Well the story blew my mind and I read the book – just 700 verses in total with annotations – in two days. I’d delved into some Buddhism before, the Dhammapada and various works by the Dalai Lama. But this was something else. Krishna talks about doing things for the sake of doing them and being completely there in the moment, unattached to the result. He speaks on not worrying overly about the desires of the body; more than a large pizza in one sitting is just not going to satisfy you much, and even if it does, it’s going to be short–lived. He talks about the good and the bad going hand–in–hand, both inexorably necessary for anything to exist at all. Be equanimous in happiness and sadness he tells us, one must pass in order for the other to pass.
This was far–out stuff and I had to find out more. Experience more. And the experience came in the chanting, the chanting of the Hare Krishna mantra, known as the mahamantra, or great mantra.
Hare Krisha, Hare Krishna
Krishna Krishna, Hare Hare
Hare Rama, Hare Rama
Rama Rama, Hare Hare
Just three words which may look like some kind of gibberish. Yet these words have a special power. And when recited or sung over and over again they draw you into a state of mindlessness and mindfulness, which leaves you without a strip of tension or apprehension about the state of affairs that you find yourself in. A sort of washing away of everything that gets you nervous, everything that makes you feel uneasy with the world and your place in it. Loosely translated, Hare is the female divine principle and the foundational energy of all matter in the universe. Krishna is the Supreme Personality of Godhead, the all–attractive. And Rama is the pleasure principle of experiencing the divine within each living being. All three then are interlocked, interconnected in meaning.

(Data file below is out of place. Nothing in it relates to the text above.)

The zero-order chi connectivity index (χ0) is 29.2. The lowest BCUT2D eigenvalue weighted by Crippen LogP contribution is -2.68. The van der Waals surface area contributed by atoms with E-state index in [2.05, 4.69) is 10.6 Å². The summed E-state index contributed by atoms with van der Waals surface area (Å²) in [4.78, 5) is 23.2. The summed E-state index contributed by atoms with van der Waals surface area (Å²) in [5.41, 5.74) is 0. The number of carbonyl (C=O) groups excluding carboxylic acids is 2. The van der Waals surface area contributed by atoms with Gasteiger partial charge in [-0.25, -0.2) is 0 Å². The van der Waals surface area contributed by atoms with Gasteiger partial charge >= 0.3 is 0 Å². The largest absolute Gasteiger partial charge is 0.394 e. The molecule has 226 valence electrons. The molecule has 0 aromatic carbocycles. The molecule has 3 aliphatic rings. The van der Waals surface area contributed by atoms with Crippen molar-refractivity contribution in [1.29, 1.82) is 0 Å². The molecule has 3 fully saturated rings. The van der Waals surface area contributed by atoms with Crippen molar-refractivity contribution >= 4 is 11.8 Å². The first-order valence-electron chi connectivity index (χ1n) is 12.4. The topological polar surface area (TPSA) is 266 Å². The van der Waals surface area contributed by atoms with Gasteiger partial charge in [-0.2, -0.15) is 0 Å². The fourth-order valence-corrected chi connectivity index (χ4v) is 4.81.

I began chanting the mantra every day and just couldn’t get enough of it. It almost felt like unconsciously a door to another dimension began opening up, where it would lead was unclear. It was time to jump out of my own head a little and go see what these guys in orange sheets, face paint and funky hairstyles were up to. And so every morning I rose at 5am to walk the two kilometers from my apartment to the temple to attend morning puja, ceremonial prayer and meditation for two hours and then have breakfast with the devotees before hiking up the hill to anthropology and philosophy lectures.
Almost possessed, within a just a month or so I had thrown away the cigarettes and spirits and started seeking out spirit in a more austere sense. I wanted to stay at the temple for a while and see first–hand what the experience was like. Be a monk in city. The transition to before–dawn rises, sleeping on scanty straw mats and cold showers was easier than expected. Plus, meditating for two hours every morning was such a buzz that I really didn’t crave for too much else. The food was excellent, simple and wholesome during the week, sugary and oily on the weekends, while the dancing and chanting sessions were absolutely exhilarating. But what really hooked me was the service. Living a life a service. Putting the needs of others before your own and endeavoring to do small things every day to make small differences in the lives of others. Indeed, the very essence of the Bhakti teachings is to be a servant, a das. You just go about life like a regular Joe, but you’re focusing all the time on being compassionate and loving because well, that’s your nature.